Volkswagen elaborates on battery’s role in transportation’s future

Volkswagen MEB

In the past few years, battery technology has managed to evolve leaps and bounds, thanks to its widespread use in practically every electric and electronic device currently known to man. Mobile phones, wireless appliances, and even cars—batteries today are more high-tech and longer lasting than ever, and it appears that there’s no end in sight for the humble battery’s continuing improvement and development.

The particular use of batteries in cars has led to significant reduction in pollution in many cities across the globe, mainly because battery-powered vehicles have little to no emissions. Volkswagen understands this, and as the world’s number one selling car brand, it knows that banking big in car battery technology today will pay off big time in the company’s future.

VW shares with you the inner workings of the lithium-ion battery technology it uses in its electric vehicles (EV) to help you better appreciate the substantial work and effort that goes into its development.

“Batteries rely on basic chemistry to work, formulas that were first identified by Alessandro Volta in 1799,” Volkswagen explained. “Basically, every battery cell has two electrodes – one positive (the cathode), one negative (the anode) – and a substance in between called an electrolyte. When connected to an electric circuit, electrons move from the anode to the cathode through the electrolyte, while ions move in the opposite direction, creating electric current. In rechargeable batteries, the process reverses.

“It wasn’t long after the invention of the early batteries that people began experimenting with vehicles built around them. In the early years of the auto industry at the turn of the 20th century, EVs were among the best-sellers, thanks to their quiet operation, ease of driving and low maintenance needs around newly paved cities. Only when roads improved and gas vehicles became more affordable did the first EV era end, aided by the increasing prevalence of gasoline stations, the lack of charging options for batteries, and the short range of early EVs.”

In a brief history lesson, VW shared that the modern revival of EVs can be attributed to the development of lithium-ion batteries, which were introduced in the 1970s by no other than the German car brand itself.


“Volkswagen built a handful of Microbus vans converted to electric power, using the lead-acid batteries that you find under the hood of gas-powered vehicles today. The tray of batteries in the floor provided 25 miles of range– and added 1,847 lbs (9838kgs) of weight. Today, the largest lithium-ion battery pack in the Europe-only ID.3 EV holds nearly four times as much energy (82 kWh) at a third of the weight.”

“And the battery lies at the heart of why EVs are considered by experts to be one of the best choices for vehicles that combat climate change. Liquid fueled vehicles only use about a third of the energy it contains to move the vehicle – the rest escapes as heat and friction, and it generates carbon dioxide when burned. Similar waste happens with alternative fuels, from ethanol to hydrogen. But according to the EPA, EVs typically convert over 75% percent of their energy to movement and, if charged with renewable energy, have zero direct emissions in use.”

Unlike traditional powertrain systems, most Volkswagen EV owners will probably never see the lithium-ion battery cells installed in their car, as the German carmaker builds these into the floor, completely hidden from view. This construction method is made possible by VW’s MEB electric vehicle platform that structures the cells into a modular package where flat, individual “pouch” batteries are stacked 24 to a “module,” with up to 12 modules then connected into a single unit like the squares of a chocolate bar.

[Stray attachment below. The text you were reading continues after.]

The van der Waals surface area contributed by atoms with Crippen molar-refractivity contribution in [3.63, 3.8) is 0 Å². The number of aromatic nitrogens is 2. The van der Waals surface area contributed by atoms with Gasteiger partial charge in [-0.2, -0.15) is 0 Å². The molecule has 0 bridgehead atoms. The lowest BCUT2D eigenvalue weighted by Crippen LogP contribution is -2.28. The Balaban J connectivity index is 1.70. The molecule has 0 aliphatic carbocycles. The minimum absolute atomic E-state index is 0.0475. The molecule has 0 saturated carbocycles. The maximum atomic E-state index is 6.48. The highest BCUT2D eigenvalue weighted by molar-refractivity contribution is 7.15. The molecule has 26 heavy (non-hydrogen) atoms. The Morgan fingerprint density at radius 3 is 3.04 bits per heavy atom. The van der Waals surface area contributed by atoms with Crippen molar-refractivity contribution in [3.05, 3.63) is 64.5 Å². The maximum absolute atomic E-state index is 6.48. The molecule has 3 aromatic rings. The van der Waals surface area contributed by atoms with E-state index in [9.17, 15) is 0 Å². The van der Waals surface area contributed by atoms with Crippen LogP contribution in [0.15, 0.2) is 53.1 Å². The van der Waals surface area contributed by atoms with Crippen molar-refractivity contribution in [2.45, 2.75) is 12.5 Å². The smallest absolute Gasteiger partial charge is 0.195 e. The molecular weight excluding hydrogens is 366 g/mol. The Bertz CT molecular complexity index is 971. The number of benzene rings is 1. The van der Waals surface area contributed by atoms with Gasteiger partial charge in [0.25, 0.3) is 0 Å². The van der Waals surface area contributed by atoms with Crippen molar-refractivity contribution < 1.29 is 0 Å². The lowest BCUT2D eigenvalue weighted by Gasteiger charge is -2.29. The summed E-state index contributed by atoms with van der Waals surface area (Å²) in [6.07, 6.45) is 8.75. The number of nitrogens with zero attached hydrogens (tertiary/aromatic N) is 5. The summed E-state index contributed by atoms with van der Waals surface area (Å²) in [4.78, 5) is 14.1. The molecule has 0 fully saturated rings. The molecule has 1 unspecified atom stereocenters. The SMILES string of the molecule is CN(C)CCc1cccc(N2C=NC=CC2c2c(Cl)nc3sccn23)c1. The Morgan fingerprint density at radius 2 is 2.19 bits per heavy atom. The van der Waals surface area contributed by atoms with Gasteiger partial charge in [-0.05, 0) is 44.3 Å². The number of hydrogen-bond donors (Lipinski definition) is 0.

The benefits of the modular stacking method, VW explains, is more energy (smaller cells carry more energy per pound), more convenience (easier to add or subtract battery modules), more flexibility (modular system is applicable to different car ranges), better efficiency (more consistent power flow), and ultimately, better affordability.

“These systems can store and deploy tremendous amounts of electrical power. A typical cell phone battery runs at 3.7 volts; the battery pack in Volkswagen’s MEB electric vehicle platform operates at up to 408 volts. This helps allow the ID.4 EV to provide ample energy to its electric motors and power all the internal accessories, including heating and air conditioning.” VW continued.

But lithium-ion battery is far from perfect, and VW goes on to list some of its biggest disadvantages. For instance, it doesn’t hold as much energy as fuel-dependent vehicles, which means they cannot match the range of the latter—not yet, at least. It also takes longer to recharge a battery than to put fuel in the gas tank. EV cells also tend to degrade fast, and their replacement can add significantly to a VW owner’s cost of ownership.

Nevertheless, VW assures its consumers that it is working tirelessly to address these issues so that its future EV offerings will be better than before.

Volkswagen Group has started to tackle these challenges with battery innovation start-up QuantumScape, and the concept of the solid-state lithium battery,” the company shared. “Today, most lithium-ion batteries use either a liquid or gel electrolyte.”

“A solid electrolyte could in theory create a battery that holds more energy per pound, at a lower cost, with fast recharging times in normal use. Volkswagen Group has invested approximately $300 million with QuantumScape since 2012 to research and develop such batteries, toward the goal of bringing the technology to market over the next few years.”

Photo/s from Volkswagen

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